I'm testing a 2 node windows failover cluster with mirroring in high safety mode and automatic failover. My mirror is a standalone server as is the witness. All instances are 2008 R2 RTM Enterprise Edition (64-bit) (this is a test, the witness will be Express in prod)

Because I'd like to prevent failover to the mirror when I failover one cluster node to the other (or in the case we just lose a node), I've upped the partner timeout value. My cluster fails over fairly quickly, somewhere between 25 and 30 seconds. But, even when I set the value of the timeout to 59 seconds, the mirrored DB still fails over to the mirror server, and rather quickly.

Generally, I'm testing by simply moving the SQL resource from one node to the other in the cluster manager but I did try it by rebooting the active node as well. The same is true when I failback. I can shutdown the SQL Service on my mirror server (which is now the principle) and by querying sys.database_mirroring, I see the mirror (former principal) change state and description in very short order.

So, what am I doing wrong or assuming about how the timeout works?

  • So you have two instances installed on the same cluster, both as clustered resources and mirroring between the instances?
    – mrdenny
    Sep 9, 2011 at 0:48
  • I actually do, but that second instance is not part of this test. For the purpose of testing, I'm mirroring 1 DB of 6 on a default instance housed on a 2 node cluster. The mirror is a separate VM as is the witness. And, I'm struggling to adequately test the loss of a "active" node server without actually going to the data center to pull the plug.
    – Sandra
    Sep 12, 2011 at 23:42
  • How long does it take for crash recovery to run on the database you are testing? For mirroring to decide that it doesn't need to fail over the database to the mirror from the primary the instance needs to be up and crash recovery needs to be complete within the timeout setting.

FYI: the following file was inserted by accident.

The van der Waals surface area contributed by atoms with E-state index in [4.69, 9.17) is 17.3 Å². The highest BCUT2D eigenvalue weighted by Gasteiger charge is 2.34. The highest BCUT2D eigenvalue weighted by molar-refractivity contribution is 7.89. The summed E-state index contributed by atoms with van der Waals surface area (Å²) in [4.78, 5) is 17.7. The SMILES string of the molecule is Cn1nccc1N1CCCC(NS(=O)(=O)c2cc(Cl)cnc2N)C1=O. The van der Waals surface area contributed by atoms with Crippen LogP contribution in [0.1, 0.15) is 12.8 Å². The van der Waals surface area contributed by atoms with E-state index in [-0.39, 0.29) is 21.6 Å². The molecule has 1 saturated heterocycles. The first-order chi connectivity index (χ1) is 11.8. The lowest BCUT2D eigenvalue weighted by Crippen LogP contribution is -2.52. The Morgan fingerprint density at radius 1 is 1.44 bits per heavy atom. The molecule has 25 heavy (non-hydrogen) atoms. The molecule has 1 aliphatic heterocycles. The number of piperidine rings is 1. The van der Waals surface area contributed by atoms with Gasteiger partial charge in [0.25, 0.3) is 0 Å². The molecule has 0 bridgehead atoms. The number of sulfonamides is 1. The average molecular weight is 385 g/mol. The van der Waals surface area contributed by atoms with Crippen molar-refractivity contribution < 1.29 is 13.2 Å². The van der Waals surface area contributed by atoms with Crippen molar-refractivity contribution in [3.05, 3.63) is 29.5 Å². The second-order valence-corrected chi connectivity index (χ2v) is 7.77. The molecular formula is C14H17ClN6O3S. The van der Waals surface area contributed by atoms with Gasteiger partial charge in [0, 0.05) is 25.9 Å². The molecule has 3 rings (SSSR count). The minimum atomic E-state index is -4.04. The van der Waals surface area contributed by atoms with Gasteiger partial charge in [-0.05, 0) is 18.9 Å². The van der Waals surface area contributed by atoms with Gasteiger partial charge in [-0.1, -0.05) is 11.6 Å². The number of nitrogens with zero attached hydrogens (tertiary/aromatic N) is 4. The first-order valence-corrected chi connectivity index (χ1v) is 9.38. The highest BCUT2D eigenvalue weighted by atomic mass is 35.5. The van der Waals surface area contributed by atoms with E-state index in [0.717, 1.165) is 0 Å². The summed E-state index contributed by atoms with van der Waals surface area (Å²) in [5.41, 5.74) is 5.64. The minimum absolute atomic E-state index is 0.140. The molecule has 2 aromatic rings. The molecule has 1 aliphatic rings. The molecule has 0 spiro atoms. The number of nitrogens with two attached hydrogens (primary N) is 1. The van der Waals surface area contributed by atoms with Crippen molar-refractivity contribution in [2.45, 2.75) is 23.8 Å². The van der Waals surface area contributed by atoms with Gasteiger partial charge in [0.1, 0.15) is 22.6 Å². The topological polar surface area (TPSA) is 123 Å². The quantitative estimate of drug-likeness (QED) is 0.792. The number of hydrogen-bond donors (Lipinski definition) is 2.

– mrdenny
    Sep 13, 2011 at 19:08
  • I can't give you actual timing but it's fairly quick. ~30 seconds. And, I couldn't keep the mirror from taking over even when the timeout was set to 5 minutes. This seems to be less about the timeout value and more about how I'm testing. Initiating failover or rebooting wasn't good, because SQL went down gracefully while the OS was up and that triggered the failover to the mirror. I need more of an immediate "everything disappears" type test but haven't been able to make it work, as I describe below.
    – Sandra
    Sep 16, 2011 at 17:34

1 Answer 1


I'd suggest that the clean shutdown of the principal is causing it.

From Automatic Failover

How Automatic Failover Works

  1. If the principal server is still running, it changes the state of the principal database to DISCONNECTED and disconnects all clients from the principal database.

One may assume that the principal says "I'm DISCONNECTED" on clean shutdown

To test this correctly, remove the network cables (or power leads) from the node hosting the principal to simulate/invoke a "real" server failure

I assume that the mirror is actually remote and not on the same cluster...

  • This is what I've come to understand as well. A reboot or failover is too graceful and with a failover, windows is still around to communicate that SQL is down. So, the mirror takes over. So, we tested a couple of other methods today: power off via the DRAC, disabling the LAN interface. Still, no luck. It doesn't look like I can get a true test without sending someone to the data center to pull a plug. (And, you're correct. The mirror is not on the cluster. It's a separatae VM now, physical when we go to production.)
    – Sandra
    Sep 12, 2011 at 23:38

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